The March to Drill: Will Utah’s Sacred Lands Be Saved?

Large rock art panel threatened by intensive natural gas development, West Tavaputs Plateau, Utah. By Phil Hanceford.

In an attempt to halt the Bush Administration’s eleventh-hour plundering of Utah’s iconic redrock canyon country, The Wilderness Society on Dec. 17 joined six other conservation groups in a lawsuit aimed at stopping the administration’s upcoming oil and natural gas lease sale.

The Dec. 19 lease sale would auction off to oil and gas companies more than 110,000 acres of public land around Arches and Canyonlands national parks, Dinosaur National Monument, Desolation Canyon and Nine Mile Canyon, which contains such a concentration of native rock art that it is often called the world’s longest outdoor art gallery.

In a rush to open these lands, the Bureau of Land Management failed to adequately complete the required analysis of the impacts of energy development, violating the National Environmental Policy Act and National Historic Preservation Act.

During a news conference announcing the lawsuit Wednesday in Washington, D.C., Congressman Brian Baird, who grew up in nearby Fruita, Colo., derided the lease sale as a final insult from the Bush Administration. “Once these pristine wilderness lands are destroyed, we can never get them back,” Baird said.

The news conference also included actor Robert Redford, who called the leasing of the Utah Canyon Country for energy development “morally criminal.”

In its haste, the BLM ignored requests by the Environmental Protection Agency, the National Park Service, the Hopi tribe and numerous conservation and historic preservation groups to analyze impacts on air pollution in national parks, cultural resources and climate change.

Instead of conducting a thorough analysis, the BLM hastily-approved management plans for the Moab, Vernal and Price resource areas. Those lands contain vast numbers of historic sites, intricate fragile rock formations and countless remote canyons that symbolize the wildness of the West.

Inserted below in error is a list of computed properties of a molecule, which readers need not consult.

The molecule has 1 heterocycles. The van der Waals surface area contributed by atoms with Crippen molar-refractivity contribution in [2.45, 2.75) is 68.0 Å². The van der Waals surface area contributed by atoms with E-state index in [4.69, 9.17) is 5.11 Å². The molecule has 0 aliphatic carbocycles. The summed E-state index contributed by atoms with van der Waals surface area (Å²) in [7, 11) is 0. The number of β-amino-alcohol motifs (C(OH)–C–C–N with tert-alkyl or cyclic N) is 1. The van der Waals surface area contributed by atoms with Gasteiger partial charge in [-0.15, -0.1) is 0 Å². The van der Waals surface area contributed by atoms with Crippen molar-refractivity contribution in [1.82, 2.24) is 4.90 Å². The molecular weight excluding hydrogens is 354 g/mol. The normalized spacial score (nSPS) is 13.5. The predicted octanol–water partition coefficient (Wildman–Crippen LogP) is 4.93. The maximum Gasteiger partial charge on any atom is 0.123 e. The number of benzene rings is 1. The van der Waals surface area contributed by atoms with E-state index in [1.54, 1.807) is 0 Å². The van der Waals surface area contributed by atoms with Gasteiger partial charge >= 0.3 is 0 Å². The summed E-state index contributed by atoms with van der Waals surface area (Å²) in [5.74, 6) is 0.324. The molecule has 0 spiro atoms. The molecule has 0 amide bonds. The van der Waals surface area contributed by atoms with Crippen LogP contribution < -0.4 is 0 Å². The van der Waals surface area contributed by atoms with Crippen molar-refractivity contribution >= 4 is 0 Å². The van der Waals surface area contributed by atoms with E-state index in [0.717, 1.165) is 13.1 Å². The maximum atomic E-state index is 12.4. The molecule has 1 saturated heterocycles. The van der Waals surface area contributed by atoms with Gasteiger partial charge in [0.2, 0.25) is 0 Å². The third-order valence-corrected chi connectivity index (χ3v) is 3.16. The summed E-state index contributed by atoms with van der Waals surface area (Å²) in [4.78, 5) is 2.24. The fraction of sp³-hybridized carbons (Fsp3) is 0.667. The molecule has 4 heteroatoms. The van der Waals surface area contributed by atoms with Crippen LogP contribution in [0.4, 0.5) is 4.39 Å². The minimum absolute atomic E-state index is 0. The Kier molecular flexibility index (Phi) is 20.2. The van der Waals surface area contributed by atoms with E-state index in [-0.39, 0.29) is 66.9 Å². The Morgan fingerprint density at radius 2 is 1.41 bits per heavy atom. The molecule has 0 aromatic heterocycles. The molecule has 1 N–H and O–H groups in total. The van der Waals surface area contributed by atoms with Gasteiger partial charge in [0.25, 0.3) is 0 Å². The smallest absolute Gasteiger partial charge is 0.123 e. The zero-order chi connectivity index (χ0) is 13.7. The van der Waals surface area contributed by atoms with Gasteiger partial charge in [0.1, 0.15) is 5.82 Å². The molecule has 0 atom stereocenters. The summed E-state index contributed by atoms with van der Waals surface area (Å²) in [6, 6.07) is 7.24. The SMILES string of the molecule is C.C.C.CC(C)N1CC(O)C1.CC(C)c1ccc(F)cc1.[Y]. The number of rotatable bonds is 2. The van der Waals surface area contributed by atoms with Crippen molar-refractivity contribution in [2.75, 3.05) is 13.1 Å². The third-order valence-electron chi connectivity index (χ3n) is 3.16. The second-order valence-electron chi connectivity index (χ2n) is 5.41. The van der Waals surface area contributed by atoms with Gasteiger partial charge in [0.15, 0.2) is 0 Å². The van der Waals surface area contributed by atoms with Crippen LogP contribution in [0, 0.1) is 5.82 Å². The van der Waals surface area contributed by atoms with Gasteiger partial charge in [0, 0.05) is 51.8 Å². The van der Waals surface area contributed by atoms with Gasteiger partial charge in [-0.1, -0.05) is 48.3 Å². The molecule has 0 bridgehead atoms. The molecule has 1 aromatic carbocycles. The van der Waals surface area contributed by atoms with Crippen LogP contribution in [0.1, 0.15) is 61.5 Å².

“The BLM ignored our protests and defied any semblance of reason in these plans,” said Nada Culver of The Wilderness Society’s BLM Action Center. Most of the energy development called for in the plans could still have gone forth if all wilderness-quality land had been protected, but the BLM refused to do that, she said.

“The BLM chose to develop these precious places anyway,” Culver said. “Now we’re going to show the Bush Administration what it has done is illegal.”

With the BLM bent on opening to development as much of southern Utah’s wildlands as it could before Bush leaves office, The Wilderness Society’s BLM Action Center has played a leadership role in analyzing, critiquing, and attempting to correct the complex resource land-use plans.

“We want the court to stop Friday’s giveaway as the first step toward declaring the new resource management plans illegal,” Culver said. “We hope the court will grant an injunction against the lease sale so the BLM can’t do any more damage to Canyon Country under its destructive new plans.”

In all, conservation groups are challenging 80 leases allowed by the three plans.

photo: Large rock art panel threatened by intensive natural gas development, West Tavaputs Plateau, Utah. By Phil Hanceford.

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